It’s all well and good showing that you have a great policy on paper, but not if you fail to communicate your provision and support. Help your employees navigate some of the most difficult moments they may face at work by clarifying what they can expect to happen if someone suffers a bereavement. Ensure your managers are able to share the policy with employees and are able to be flexible when it comes to individual circumstances. 


    Great communication is key. The better you communicate, the fewer awkward conversations, uncertainty and tricky decisions there will be for you and your colleagues to face when it comes to a bereavement.

    You can do this by:

    • Including the policy on your website
    • Including it in your employee handbook
    • Making it part of your employee onboarding
    • Holding specific sessions about grief with both managers and employees

    Why incorporate a Bereavement Care Policy into your HR provision?

    It’s important for both employees and their managers to have a clear understanding of what happens in the workplace when it comes to bereavement: 1 in 3 line managers (31%) say they would welcome help on how to support bereaved employees (Marie Curie). Often, employees are left to deal with grief by themselves with no or little guidance or support from their employer.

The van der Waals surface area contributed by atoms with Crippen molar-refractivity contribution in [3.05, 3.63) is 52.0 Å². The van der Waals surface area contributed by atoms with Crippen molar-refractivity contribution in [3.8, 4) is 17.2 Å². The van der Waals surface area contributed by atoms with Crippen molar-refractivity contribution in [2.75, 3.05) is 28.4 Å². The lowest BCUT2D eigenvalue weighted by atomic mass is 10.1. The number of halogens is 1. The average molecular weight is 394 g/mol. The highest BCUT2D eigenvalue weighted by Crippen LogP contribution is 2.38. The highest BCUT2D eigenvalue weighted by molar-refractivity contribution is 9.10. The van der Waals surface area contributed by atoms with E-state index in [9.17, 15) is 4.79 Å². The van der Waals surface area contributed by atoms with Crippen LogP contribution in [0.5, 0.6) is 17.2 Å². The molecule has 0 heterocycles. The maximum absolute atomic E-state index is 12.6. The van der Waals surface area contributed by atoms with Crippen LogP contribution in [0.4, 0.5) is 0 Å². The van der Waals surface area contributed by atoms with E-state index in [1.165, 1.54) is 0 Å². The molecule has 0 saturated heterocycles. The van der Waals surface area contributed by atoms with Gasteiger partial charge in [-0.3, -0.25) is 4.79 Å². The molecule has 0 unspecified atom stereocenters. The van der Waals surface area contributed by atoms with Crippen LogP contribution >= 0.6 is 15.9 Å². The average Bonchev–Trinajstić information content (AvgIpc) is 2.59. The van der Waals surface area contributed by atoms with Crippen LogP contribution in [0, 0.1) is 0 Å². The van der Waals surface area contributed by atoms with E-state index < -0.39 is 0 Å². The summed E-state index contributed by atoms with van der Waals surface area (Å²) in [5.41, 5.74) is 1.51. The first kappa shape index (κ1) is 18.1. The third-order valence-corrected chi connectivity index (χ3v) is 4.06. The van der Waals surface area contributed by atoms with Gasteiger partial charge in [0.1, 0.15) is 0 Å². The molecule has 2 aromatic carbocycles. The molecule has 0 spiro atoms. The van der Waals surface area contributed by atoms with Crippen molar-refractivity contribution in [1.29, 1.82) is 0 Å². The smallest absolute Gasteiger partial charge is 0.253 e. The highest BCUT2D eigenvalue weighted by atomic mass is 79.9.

A bereavement policy shows that an organisation cares about the wellbeing of its employees, that they recognise a bereaved employee needs to take time out to deal with challenging personal feelings and practical tasks related to the death. The way an employee is treated by their employer will have a big influence on how they handle their bereavement themselves, but also how they view their employer. 

    Managing bereavement is a tricky and very sensitive issue (often taboo), particularly because bereavement affects people in different ways. Some employees prefer to carry on with their daily working lives while others find work hard to cope with. This presents a challenge for employers who want to get the balance right. Either way, an organisation will need a policy that is flexible enough so individuals feel listened to and understood.